Part was access – narrow space, difficult to maneuver the ladder, squeezing around the toilet, wall height a little taller than I could reach comfortably,,, for starters.

But the main issue was wrapping wallpaper around this jutting wall with its two outside corners.

You’re not supposed to wrap wallpaper around outside corners, especially with a double corner as pictured here. The reason being that framing, drywall, corner beads, and all sorts of other construction components are never perfectly straight or plumb or level. Thus, attempting to wrap wallpaper around them will usually result in various things – the paper going off-plumb, the paper warping or developing wrinkles, the far edge of the paper twisting and not being straight so the next strip cannot butt against it without gaps and overlaps, stretching the paper to force it to cooperate, which will result in it shrinking when it dries and exposing gaps – among other unfortunate situations.

I did run into some of that in the instance pictured above. This new (and expensive) home had walls that were more “off” than most, with one corner being off by a full 3/4″ over a drop of only 9′. On this particular wall, the paper developed a pretty sizeable wrinkle toward the bottom 1/3 of the wall. I had to find a way to relieve wrinkle by eliminating the excess paper, while still keeping the left edge of the strip intact and straight, so the subsequent strip could butt up against it.

My solution was to cut through the paper vertically along the right edge (along the edge of the wall’s outside corner), about 1/4″ in from the edge, and from the floor to about 3′ up. Then I pulled the strip away from the wall, which enabled me to work out the wrinkle, making sure to maintain the straight edge along the right.

I smoothed the strip back against the wall, again, easing out the wrinkle. The excess from the wrinkle moved to the right, and left a bit of wallpaper hanging over the corner to the right. I used a straightedge and very sharp razor blade to cut off this sliver of excess.

This method did mean that there was a bit of an overlap, and thus a bump / ridge, along the right edge. I was worried that this would show, especially with the somewhat shiny paper, as well as light shining unforgivingly from the fixture to the left (not pictured). But once it was all done, the small overlap was barely noticeable. And definitely better than a large wrinkle.

Because I was able to keep the left edge of the strip straight, the next strip butted against it very nicely, with no gaps or overlaps.

I will mention that it also did help that this particular paper was a bit more flexible and fluid than many non-woven materials. Also, because I pasted the paper instead of the wall, the paper had a chance to relax and become malleable. The primer I used gave it a solid surface to cling to, so there was no shrinking or gapping as it dried.

These three strips on this one wall took me two full hours.

Cute As Can Be Pineapples In Clear Lake Powder Room

August 21, 2020


Originally, this powder room in a brand new home in the Clear Lake area south of Houston was painted a taupe-y grey, and the walls were heavily textured. This bright and crisp Pineapple pattern in navy on white really opened up and brightened the room, and made it fitting for a family with two toddlers.

It took a day and a half to smooth the textured walls, and a full day to hang the paper. The extremely un-plumb walls and un-level ceiling and floor and sink, and other features were all obstacles. The homeowner and I decided that it would be better to have the pattern match in the corners, and then let it run crooked along the ceiling and floor lines. Too complicated to get into here. But in the end, the finished room looks great!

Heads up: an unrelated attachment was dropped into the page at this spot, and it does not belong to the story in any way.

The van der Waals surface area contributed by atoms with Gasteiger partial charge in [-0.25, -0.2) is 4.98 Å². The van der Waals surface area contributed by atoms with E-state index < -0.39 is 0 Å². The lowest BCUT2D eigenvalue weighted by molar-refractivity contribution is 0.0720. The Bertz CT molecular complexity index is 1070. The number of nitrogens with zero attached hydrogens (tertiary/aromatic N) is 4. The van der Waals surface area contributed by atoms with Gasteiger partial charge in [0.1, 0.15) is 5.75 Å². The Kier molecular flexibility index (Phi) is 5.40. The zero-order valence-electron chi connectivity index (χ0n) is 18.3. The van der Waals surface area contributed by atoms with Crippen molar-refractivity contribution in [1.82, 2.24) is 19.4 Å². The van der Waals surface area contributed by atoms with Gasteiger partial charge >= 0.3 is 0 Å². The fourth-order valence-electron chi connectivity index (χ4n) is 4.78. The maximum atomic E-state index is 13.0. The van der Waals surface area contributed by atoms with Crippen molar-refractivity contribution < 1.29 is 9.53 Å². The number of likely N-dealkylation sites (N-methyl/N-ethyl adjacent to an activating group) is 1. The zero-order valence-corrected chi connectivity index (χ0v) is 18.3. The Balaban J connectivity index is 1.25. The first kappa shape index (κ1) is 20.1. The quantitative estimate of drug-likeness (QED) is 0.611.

I usually love Serena & Lily papers, but this time I encountered several printing defects. There was a slight pattern mis-match at the seams. There was a faint smudge on one motif at the point of every pattern repeat. And one bolt had a line of dark blue ink along the right edge that ran for several feet. AND … this bolt came with no label. I assumed it was a return, and was of a different run, and thus was unusable in this powder room Luckily, I usually have the homeowners order enough paper to accommodate issues like this.

Coincidentally enough, my Wallcovering Installers Association colleagues on our private Facebook page had just been discussing Serena & Lily papers, and a rash of printing defects and other issues that many installers had been experiencing lately.

Other than the printing defects and wonky walls, the paper went up nicely.

Serena & Lily papers (and other home good merchandise) can be bought on-line, or through their paper catalog – which they just mailed out recently.

Fabulous Fake / Faux Grasscloth Wallpaper

April 10, 2020

Digital Image

Digital Image

Digital Image

Digital Image


These young homeowners of a new townhome in the Houston Heights were originally considering natural grasscloth for this 35′ long wall in their kitchen / dining / living room. I told them of my disappointment with grasscloth’s visible seams, shading, paneling, and color variations (do a Search here). I was happy when they took my suggestion of this faux grasscloth alternative.

This is a printed horizontal grasscloth pattern on a paper substrate, with a vertical stringcloth material on top. The strings give the paper the texture that people are loving these days. But unlike real grasscloth, this product is more stain-resistant and durable. And it has a pattern that can be matched from strip to strip, so, unlike the real stuff, you don’t see the seams. (See photo) And there is virtually no shading, paneling, or color variations (do a Search here on those terms).